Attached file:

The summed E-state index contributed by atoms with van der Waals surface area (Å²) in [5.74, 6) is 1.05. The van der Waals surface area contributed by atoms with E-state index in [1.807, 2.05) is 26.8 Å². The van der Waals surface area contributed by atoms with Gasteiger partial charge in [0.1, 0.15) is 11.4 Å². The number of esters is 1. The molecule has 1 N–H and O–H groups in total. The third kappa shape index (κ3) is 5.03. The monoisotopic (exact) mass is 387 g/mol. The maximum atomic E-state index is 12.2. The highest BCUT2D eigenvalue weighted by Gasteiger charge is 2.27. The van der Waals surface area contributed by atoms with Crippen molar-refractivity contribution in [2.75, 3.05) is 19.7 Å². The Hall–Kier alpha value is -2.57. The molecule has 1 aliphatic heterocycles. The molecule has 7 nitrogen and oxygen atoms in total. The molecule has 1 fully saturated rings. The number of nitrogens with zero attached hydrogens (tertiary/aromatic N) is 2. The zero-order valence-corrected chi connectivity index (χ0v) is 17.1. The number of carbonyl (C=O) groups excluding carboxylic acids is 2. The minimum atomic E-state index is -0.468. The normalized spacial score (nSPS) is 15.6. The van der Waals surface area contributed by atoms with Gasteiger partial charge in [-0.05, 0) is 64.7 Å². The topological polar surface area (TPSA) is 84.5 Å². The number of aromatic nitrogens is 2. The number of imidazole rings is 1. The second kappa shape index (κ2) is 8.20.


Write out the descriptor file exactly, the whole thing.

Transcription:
The summed E-state index contributed by atoms with van der Waals surface area (Å²) in [5.74, 6) is 1.05. The van der Waals surface area contributed by atoms with E-state index in [1.807, 2.05) is 26.8 Å². The van der Waals surface area contributed by atoms with Gasteiger partial charge in [0.1, 0.15) is 11.4 Å². The number of esters is 1. The molecule has 1 N–H and O–H groups in total. The third kappa shape index (κ3) is 5.03. The monoisotopic (exact) mass is 387 g/mol. The maximum atomic E-state index is 12.2. The highest BCUT2D eigenvalue weighted by Gasteiger charge is 2.27. The van der Waals surface area contributed by atoms with Crippen molar-refractivity contribution in [2.75, 3.05) is 19.7 Å². The Hall–Kier alpha value is -2.57. The molecule has 1 aliphatic heterocycles. The molecule has 7 nitrogen and oxygen atoms in total. The molecule has 1 fully saturated rings. The number of nitrogens with zero attached hydrogens (tertiary/aromatic N) is 2. The zero-order valence-corrected chi connectivity index (χ0v) is 17.1. The number of carbonyl (C=O) groups excluding carboxylic acids is 2. The minimum atomic E-state index is -0.468. The normalized spacial score (nSPS) is 15.6. The van der Waals surface area contributed by atoms with Gasteiger partial charge in [-0.05, 0) is 64.7 Å². The topological polar surface area (TPSA) is 84.5 Å². The number of aromatic nitrogens is 2. The number of imidazole rings is 1. The second kappa shape index (κ2) is 8.20.